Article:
5 The use of force against terrorism: a new war for a new century?
- Terrorism — Self-defence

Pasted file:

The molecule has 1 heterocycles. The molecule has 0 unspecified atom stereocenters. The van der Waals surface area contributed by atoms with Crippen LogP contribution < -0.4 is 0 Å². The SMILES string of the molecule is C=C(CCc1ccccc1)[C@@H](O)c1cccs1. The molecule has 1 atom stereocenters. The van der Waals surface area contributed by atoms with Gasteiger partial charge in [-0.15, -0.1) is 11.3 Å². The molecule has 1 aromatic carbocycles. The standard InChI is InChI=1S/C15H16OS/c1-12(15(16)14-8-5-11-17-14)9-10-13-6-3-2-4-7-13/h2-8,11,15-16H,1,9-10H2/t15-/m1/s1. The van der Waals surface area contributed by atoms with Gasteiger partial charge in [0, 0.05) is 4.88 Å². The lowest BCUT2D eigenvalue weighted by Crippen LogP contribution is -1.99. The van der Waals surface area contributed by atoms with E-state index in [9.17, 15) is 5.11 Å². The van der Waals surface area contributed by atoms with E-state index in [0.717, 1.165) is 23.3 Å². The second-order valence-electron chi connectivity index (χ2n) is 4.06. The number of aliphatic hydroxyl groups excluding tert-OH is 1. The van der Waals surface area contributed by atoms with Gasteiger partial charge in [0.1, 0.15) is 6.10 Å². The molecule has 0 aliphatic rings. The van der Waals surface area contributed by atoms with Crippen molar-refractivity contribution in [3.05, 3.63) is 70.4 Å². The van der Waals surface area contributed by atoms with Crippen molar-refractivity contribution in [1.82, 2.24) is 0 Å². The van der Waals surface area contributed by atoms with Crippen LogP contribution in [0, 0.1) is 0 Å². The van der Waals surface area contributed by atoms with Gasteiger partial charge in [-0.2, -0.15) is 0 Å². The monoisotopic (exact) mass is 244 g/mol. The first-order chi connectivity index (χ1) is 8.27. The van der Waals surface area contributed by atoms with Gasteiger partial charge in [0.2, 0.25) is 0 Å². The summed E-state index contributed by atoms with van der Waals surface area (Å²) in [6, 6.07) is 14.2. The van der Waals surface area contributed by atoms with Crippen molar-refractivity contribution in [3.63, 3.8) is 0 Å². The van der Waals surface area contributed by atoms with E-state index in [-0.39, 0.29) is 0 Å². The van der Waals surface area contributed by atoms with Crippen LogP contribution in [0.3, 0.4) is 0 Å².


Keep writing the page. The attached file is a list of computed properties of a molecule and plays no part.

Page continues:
This chapter examines the impact of the ‘war against terror’ on international law. The US invasion of Afghanistan in response to the massive terrorist attacks on the World Trade Center and the Pentagon on 11 September 2001 led to a fundamental reappraisal of the law of self-defence. The US response to 9/11 was to announce ‘a different kind of war against a different kind of enemy’—a global war on terrorism. Many writers now argue that 9/11 and subsequent state practice have changed the law on self-defence, but the legal situation is not so clear-cut. More recently, the rise of ISIS in Iraq and Syria, and the military response by the USA and other states since 2014, have given rise to renewed debate about the scope of self-defence. And President Trump’s foreign policy with regard to North Korea and Iran has once again raised questions about the controversial doctrine of pre-emptive self-defence.